Kestner shoulder head with modelled ornament comb, and extravagantly painted blouse with modelled collar, frills and bow. Blue glass eyes and feathery eyebrows, closed mouth with contour and red dividing line ca. 1880
Until today, it was not definite who in Europe the first to manufacture porcelain doll heads was. The Royal Porcelain Manufacture (KPM) Meissen was one of the earliest producers. Initially the first dolls were produced as byproducts and only test models. At that time, Meissen made porcelain dishware and extravagant artistic porcelain.
In eighteen forty, the first porcelain doll heads were produced commercially. Meissen produced head with elegant lady faces which differed from the later little girl doll faces.
Often frills and flowers were added to the dolls. Yet they weren’t called proper toy dolls and not suitable for children. They were still ornamental porcelain that pleased the eye. Some small children were given these dolls as presents. The precious doll was kept safe until the child had attained the right age and necessary maturity to appreciate the doll. As a result, many of these dolls remain today.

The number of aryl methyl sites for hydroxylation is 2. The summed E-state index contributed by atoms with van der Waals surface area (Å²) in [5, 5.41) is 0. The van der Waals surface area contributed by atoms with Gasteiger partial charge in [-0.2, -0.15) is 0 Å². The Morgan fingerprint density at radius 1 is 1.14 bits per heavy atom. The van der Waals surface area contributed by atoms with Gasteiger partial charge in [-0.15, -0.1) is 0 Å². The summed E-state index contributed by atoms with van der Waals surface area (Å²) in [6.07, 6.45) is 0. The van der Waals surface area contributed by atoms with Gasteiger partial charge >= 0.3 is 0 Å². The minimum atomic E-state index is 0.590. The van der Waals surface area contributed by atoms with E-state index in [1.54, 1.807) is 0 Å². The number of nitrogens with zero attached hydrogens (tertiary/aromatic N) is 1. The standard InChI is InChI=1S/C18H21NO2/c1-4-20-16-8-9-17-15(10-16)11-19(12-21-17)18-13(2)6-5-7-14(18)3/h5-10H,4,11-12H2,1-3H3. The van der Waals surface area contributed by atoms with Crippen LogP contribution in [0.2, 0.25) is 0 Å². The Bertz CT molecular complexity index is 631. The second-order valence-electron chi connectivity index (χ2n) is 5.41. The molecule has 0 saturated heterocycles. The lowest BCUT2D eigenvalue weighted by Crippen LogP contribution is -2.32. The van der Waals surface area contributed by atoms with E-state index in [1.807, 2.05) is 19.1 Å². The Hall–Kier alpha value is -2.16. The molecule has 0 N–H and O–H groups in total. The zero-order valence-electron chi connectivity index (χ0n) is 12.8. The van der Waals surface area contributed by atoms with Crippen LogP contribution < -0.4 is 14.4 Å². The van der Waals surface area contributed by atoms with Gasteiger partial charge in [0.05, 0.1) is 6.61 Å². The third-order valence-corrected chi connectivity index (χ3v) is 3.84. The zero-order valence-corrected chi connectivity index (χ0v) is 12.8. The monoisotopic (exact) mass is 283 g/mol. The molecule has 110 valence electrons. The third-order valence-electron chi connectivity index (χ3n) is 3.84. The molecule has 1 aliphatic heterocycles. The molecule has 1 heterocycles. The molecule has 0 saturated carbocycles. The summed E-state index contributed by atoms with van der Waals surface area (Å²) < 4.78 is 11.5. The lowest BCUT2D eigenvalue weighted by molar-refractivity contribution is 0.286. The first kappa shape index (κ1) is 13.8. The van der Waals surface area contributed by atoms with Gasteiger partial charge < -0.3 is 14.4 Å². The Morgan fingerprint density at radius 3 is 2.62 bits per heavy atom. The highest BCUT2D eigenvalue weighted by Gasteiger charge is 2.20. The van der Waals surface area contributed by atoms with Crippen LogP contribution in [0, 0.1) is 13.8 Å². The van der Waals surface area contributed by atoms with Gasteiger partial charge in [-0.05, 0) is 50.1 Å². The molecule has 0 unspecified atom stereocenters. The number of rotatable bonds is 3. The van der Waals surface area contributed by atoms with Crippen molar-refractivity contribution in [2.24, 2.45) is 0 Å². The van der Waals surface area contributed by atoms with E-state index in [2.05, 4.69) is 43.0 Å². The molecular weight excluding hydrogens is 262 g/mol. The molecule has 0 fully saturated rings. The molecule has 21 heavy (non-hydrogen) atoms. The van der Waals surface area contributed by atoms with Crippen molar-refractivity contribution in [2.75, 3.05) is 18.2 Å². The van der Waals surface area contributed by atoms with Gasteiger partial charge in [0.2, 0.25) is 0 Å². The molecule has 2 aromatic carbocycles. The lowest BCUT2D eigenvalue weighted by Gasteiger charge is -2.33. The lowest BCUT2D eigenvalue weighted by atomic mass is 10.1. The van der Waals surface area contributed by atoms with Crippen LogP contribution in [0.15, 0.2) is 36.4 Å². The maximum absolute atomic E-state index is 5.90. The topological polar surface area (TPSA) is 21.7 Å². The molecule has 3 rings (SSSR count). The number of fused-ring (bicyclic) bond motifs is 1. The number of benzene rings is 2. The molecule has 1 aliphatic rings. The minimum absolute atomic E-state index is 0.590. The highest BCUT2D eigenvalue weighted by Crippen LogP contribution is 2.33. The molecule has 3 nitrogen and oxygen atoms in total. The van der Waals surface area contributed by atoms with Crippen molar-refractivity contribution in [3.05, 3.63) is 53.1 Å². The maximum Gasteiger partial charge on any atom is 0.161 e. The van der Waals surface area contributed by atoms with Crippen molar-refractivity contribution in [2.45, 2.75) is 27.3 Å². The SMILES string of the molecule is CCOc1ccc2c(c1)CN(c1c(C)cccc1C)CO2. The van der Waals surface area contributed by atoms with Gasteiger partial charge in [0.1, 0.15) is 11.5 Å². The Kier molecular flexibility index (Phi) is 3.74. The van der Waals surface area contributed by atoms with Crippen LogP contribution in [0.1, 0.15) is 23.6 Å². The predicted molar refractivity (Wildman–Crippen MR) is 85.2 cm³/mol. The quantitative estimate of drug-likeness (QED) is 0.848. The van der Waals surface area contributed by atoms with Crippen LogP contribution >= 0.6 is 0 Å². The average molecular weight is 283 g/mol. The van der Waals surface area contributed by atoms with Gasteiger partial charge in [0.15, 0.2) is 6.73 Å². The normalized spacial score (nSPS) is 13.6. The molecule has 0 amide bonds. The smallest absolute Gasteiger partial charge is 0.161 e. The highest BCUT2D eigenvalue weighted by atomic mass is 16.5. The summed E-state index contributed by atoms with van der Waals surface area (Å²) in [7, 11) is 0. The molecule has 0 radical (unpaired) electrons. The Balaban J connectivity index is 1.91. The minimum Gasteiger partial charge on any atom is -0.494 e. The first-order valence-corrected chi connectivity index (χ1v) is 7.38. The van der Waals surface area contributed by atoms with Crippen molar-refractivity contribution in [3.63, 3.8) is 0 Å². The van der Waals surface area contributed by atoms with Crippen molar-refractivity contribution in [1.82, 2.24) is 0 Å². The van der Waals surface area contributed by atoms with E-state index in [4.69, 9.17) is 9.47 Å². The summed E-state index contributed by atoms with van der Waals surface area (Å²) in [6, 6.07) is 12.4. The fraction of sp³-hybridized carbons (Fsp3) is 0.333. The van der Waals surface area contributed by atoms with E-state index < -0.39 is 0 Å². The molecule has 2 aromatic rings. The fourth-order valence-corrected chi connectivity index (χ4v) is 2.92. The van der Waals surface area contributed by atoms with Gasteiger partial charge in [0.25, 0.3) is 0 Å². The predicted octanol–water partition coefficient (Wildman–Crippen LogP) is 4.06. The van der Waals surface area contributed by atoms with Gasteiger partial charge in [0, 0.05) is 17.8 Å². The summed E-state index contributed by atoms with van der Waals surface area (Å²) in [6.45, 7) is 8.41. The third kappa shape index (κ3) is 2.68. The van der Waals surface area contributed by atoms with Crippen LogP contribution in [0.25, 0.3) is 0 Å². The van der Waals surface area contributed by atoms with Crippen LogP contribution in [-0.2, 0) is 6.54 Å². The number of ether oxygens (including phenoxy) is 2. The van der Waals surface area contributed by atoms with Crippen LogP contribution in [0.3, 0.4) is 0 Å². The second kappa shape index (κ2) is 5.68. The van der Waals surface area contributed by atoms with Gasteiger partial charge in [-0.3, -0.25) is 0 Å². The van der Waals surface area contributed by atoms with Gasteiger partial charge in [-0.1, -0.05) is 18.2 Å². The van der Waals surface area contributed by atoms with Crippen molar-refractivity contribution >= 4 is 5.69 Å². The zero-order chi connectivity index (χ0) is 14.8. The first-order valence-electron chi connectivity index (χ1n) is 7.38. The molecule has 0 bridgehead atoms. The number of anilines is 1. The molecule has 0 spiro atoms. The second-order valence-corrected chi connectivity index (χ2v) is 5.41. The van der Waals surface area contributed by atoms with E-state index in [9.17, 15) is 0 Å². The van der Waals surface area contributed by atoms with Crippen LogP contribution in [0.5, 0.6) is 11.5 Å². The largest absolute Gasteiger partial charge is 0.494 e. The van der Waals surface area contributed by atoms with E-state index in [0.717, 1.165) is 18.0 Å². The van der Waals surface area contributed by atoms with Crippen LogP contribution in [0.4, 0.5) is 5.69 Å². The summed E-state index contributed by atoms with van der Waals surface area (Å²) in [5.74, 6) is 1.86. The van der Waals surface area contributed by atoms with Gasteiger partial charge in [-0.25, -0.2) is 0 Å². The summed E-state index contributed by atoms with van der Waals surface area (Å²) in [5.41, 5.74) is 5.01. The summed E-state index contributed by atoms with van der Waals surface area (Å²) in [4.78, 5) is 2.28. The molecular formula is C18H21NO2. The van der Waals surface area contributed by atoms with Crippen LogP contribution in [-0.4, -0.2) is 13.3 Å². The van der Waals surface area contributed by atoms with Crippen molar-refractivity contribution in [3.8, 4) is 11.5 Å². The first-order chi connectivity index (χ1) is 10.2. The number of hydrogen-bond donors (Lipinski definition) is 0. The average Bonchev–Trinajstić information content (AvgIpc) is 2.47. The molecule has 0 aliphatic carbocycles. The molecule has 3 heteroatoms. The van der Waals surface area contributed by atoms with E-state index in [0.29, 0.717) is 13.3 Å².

Ca. 1880 Thuringia Germany
wax and cloth body with celluloid forearms... ca. early 1900
The English developed the first parian-ware in the 1840s, and exhibited parian-ware figures at the London International Exhibition in 1851. These figures proved to be very popular, inspiring the Germans to develop their own version of parian porcelain. Soon the many competing German Thuringian companies began making doll heads and limbs in the unglazed white porcelain bisque. They found that they could achieve a higher degree of detail in the modeling than had been possible with the glazed china pieces. Therefore parian dolls can be found with more elaborate hairstyles and in greater variety than the glazed china dolls. There were so many porcelain factories in Thuringia, that it is often very difficult to tell which company made a specific doll. They copied each other's popular models, and employees drifted back and forth between factories.
Many Parian dolls are around today because owners knew of their fragility and kept them safe. Children could only play with them as they matured. That is a good thing. I believe these dolls were some of the most beautiful dolls produced.